Soreness stresses of garment personnel at workplace

14 Jul 2020 12:40 PM
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Before possibly the Covid-19 pandemic brought in another layer of health hazard and employment insecurity for Bangladesh's garment workers, mounting social and public pressure and rising consumer expectations after a series of factory fires and setting up collapses had put the garment personnel in Bangladesh at a crossroads and many factory owners were trying to exceed meeting their legal requirements to protect their workers and act extra proactively and responsibly. Creating workplaces that are secure for their workers and preventing injury, condition and disease, is one manner in which factories can fulfill these growing anticipations. Injuries, ailments and disabilities at the place of work cause physical, monetary and mental hardship for individual personnel and their families. These end result in lack of business, reduced efficiency and damaged standing for the factory owners aswell. In industrialised countries with strong protective guidelines and practices at work, health insurance and safety of workers have improved to a great extent plus they are now incorporating a wide range of worksite wellness and health promotion programmes because of their workers to live healthy. The vast majority of workers who will be evaluated and cared for for condition or injury go back to work without unpredicted delays there. Even so, this is simply not the case in reference poor countries like Bangladesh. Factory owners still need to see the interconnection between protecting and endorsing workers' health and increasing productivity and competitiveness. However, the Covid-19 pandemic will hinder all progresses made by the factory owners as they are nowadays in challenging for survival.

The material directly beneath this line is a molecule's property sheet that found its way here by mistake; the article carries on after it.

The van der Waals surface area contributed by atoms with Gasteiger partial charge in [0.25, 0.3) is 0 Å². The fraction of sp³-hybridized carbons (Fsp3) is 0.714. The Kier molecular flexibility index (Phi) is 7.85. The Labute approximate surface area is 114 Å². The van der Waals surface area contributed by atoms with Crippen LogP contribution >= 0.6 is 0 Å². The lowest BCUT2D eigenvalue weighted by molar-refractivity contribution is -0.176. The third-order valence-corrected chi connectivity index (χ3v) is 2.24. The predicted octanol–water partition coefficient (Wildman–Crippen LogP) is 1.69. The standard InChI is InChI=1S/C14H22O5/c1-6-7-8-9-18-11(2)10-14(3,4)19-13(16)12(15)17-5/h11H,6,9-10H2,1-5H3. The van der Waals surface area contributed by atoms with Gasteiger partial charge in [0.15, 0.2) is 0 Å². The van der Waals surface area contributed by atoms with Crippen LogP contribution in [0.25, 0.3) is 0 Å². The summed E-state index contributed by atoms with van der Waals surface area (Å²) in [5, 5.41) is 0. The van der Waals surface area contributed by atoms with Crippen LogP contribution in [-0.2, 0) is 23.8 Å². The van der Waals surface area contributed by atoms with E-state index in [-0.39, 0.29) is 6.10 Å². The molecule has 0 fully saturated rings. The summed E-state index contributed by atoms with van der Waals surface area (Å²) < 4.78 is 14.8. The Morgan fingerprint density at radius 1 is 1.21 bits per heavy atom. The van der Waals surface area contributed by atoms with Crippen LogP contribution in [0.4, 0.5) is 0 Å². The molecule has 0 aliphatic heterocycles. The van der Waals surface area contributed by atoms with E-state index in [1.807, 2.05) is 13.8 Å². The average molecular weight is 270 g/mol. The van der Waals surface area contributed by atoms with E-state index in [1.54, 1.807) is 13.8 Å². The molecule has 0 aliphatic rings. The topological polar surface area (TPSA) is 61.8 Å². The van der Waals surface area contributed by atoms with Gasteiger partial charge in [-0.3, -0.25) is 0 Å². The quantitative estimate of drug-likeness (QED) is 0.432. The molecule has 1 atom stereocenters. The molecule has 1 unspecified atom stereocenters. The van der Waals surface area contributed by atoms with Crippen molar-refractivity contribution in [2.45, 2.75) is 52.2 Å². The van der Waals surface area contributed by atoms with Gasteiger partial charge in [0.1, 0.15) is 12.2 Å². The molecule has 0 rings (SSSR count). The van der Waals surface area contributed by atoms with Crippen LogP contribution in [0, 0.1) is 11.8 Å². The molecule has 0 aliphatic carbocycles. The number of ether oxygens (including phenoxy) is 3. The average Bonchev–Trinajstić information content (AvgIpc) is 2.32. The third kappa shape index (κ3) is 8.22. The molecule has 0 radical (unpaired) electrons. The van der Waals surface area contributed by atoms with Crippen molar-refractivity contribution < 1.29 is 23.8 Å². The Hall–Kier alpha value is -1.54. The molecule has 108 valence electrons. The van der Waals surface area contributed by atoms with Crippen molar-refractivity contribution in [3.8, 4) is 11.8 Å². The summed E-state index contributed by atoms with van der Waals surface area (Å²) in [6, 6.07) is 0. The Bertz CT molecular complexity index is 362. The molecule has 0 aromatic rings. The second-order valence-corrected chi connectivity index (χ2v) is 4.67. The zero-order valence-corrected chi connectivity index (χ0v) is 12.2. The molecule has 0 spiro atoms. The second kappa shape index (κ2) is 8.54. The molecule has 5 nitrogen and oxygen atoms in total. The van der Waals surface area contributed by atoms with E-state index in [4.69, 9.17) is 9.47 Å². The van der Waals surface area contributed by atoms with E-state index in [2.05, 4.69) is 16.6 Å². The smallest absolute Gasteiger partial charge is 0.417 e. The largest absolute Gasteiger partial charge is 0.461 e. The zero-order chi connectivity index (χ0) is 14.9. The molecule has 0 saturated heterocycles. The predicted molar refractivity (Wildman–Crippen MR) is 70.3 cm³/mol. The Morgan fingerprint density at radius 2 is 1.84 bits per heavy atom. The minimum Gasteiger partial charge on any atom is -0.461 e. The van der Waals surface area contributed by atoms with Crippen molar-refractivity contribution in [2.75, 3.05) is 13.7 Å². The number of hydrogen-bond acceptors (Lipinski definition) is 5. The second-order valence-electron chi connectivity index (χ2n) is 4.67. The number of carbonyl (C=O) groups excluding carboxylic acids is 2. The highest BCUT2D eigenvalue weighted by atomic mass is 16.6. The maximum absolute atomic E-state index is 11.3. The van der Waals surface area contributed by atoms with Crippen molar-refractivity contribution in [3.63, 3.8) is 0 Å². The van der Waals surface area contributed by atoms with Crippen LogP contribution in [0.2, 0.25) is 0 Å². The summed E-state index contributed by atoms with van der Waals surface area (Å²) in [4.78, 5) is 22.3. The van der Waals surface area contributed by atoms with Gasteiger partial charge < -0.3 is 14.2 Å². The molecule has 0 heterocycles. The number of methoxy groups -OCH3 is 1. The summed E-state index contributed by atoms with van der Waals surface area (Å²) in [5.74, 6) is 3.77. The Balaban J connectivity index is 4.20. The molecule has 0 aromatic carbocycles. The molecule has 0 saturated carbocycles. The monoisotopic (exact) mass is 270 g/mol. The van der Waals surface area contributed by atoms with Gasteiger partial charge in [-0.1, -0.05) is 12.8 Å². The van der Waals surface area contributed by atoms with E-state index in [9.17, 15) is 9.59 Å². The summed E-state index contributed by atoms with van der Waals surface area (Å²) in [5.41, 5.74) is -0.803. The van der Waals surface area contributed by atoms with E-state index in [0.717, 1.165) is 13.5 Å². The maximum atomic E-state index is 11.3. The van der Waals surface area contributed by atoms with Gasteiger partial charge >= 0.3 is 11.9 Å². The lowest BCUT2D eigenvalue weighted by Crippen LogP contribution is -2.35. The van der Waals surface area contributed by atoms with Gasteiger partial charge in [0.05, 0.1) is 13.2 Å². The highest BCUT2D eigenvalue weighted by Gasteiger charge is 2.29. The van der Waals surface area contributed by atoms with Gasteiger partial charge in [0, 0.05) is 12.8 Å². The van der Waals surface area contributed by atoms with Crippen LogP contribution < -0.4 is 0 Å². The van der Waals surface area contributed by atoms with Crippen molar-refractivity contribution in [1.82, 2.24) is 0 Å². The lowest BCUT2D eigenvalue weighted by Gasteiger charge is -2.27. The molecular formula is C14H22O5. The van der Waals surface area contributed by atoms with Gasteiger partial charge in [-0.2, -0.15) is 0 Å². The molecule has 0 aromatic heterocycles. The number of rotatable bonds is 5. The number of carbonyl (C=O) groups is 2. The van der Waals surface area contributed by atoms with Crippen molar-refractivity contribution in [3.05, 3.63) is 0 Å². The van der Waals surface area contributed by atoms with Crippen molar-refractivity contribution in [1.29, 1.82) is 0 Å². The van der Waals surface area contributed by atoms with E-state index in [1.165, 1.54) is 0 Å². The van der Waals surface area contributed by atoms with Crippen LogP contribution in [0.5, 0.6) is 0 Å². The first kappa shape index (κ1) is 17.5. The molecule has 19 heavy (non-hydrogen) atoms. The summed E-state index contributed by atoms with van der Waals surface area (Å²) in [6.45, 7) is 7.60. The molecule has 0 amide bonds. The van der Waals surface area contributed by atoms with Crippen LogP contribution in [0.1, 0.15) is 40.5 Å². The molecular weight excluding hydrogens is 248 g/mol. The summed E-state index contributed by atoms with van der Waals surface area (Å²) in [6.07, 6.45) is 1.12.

Attention has centered on garment personnel' physical safety arising from building circumstances and fire hazards even though their even more ordinarily present chronic health issues have mainly been ignored by all stakeholders. One of such highly prevalent persistent health issue among these workers is pain within their body. Given the very tediousness of their work and staying in a sitting situation often awkwardly the whole day, body discomfort is unsurprisingly a major wellbeing hazard in this human population. However, pain within the body could be addressed with noted, effective and inexpensive interventions.

According to 1 study commissioned by the Alliance to get Bangladesh Worker Safe practices (the UNITED STATES Retailers' group) garment personnel reported on the knowledge and awareness burning safety issues. This survey using a big sample size also had inquiries on chronic health issues like prevalence of human body pain. About 50 % of the personnel surveyed reported to possess neck pain and soreness in legs and feet towards the end of a typical work day. About 45 % reported bad headaches and 38.6 % reported pain in hands and hands. Back discomfort was reported by 35.8 % and sore eyes by 21.7 per cent. Stomach soreness was reported by 1/5 of the respondents and waist soreness by 17 %. An additional question in this study broke down body soreness by jobs/departments which shed additional light to recognize high risk areas of occupation groups. Responding to the problem: do you feel pain after a complete day of work, personnel from departments like Packing, Sewing, Finishing and Top quality Control reported very high prevalence of soreness (about 70 per cent or even more). About 50 % staff in departments like Storage space, Cutting, Cleansing, Embroidery, Ironing as well reported suffering from pain.